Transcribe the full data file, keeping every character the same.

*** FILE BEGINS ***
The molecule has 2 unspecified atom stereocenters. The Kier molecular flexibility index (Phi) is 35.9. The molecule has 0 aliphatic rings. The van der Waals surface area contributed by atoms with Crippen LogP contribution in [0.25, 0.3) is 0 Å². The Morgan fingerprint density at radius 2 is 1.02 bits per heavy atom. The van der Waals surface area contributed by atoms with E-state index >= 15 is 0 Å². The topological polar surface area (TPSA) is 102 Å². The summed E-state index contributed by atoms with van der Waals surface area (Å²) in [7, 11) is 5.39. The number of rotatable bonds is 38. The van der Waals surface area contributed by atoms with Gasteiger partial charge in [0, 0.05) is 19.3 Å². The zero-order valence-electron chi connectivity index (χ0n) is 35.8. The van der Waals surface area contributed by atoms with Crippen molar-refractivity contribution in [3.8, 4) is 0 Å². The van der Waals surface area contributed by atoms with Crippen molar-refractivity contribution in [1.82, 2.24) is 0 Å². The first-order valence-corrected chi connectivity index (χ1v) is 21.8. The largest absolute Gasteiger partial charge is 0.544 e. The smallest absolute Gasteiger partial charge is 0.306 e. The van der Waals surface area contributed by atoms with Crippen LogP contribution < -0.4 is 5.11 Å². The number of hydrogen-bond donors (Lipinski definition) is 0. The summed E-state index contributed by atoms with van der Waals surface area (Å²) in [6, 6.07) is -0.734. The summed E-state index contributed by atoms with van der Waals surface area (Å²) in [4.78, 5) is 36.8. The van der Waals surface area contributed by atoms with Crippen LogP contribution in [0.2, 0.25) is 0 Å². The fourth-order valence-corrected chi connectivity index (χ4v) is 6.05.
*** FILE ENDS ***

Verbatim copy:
The molecule has 2 unspecified atom stereocenters. The Kier molecular flexibility index (Phi) is 35.9. The molecule has 0 aliphatic rings. The van der Waals surface area contributed by atoms with Crippen LogP contribution in [0.25, 0.3) is 0 Å². The Morgan fingerprint density at radius 2 is 1.02 bits per heavy atom. The van der Waals surface area contributed by atoms with E-state index >= 15 is 0 Å². The topological polar surface area (TPSA) is 102 Å². The summed E-state index contributed by atoms with van der Waals surface area (Å²) in [7, 11) is 5.39. The number of rotatable bonds is 38. The van der Waals surface area contributed by atoms with Gasteiger partial charge in [0, 0.05) is 19.3 Å². The zero-order valence-electron chi connectivity index (χ0n) is 35.8. The van der Waals surface area contributed by atoms with Crippen molar-refractivity contribution in [3.8, 4) is 0 Å². The van der Waals surface area contributed by atoms with Crippen molar-refractivity contribution in [1.82, 2.24) is 0 Å². The first-order valence-corrected chi connectivity index (χ1v) is 21.8. The largest absolute Gasteiger partial charge is 0.544 e. The smallest absolute Gasteiger partial charge is 0.306 e. The van der Waals surface area contributed by atoms with Crippen LogP contribution < -0.4 is 5.11 Å². The number of hydrogen-bond donors (Lipinski definition) is 0. The summed E-state index contributed by atoms with van der Waals surface area (Å²) in [6, 6.07) is -0.734. The summed E-state index contributed by atoms with van der Waals surface area (Å²) in [4.78, 5) is 36.8. The van der Waals surface area contributed by atoms with Crippen LogP contribution in [0.2, 0.25) is 0 Å². The fourth-order valence-corrected chi connectivity index (χ4v) is 6.05.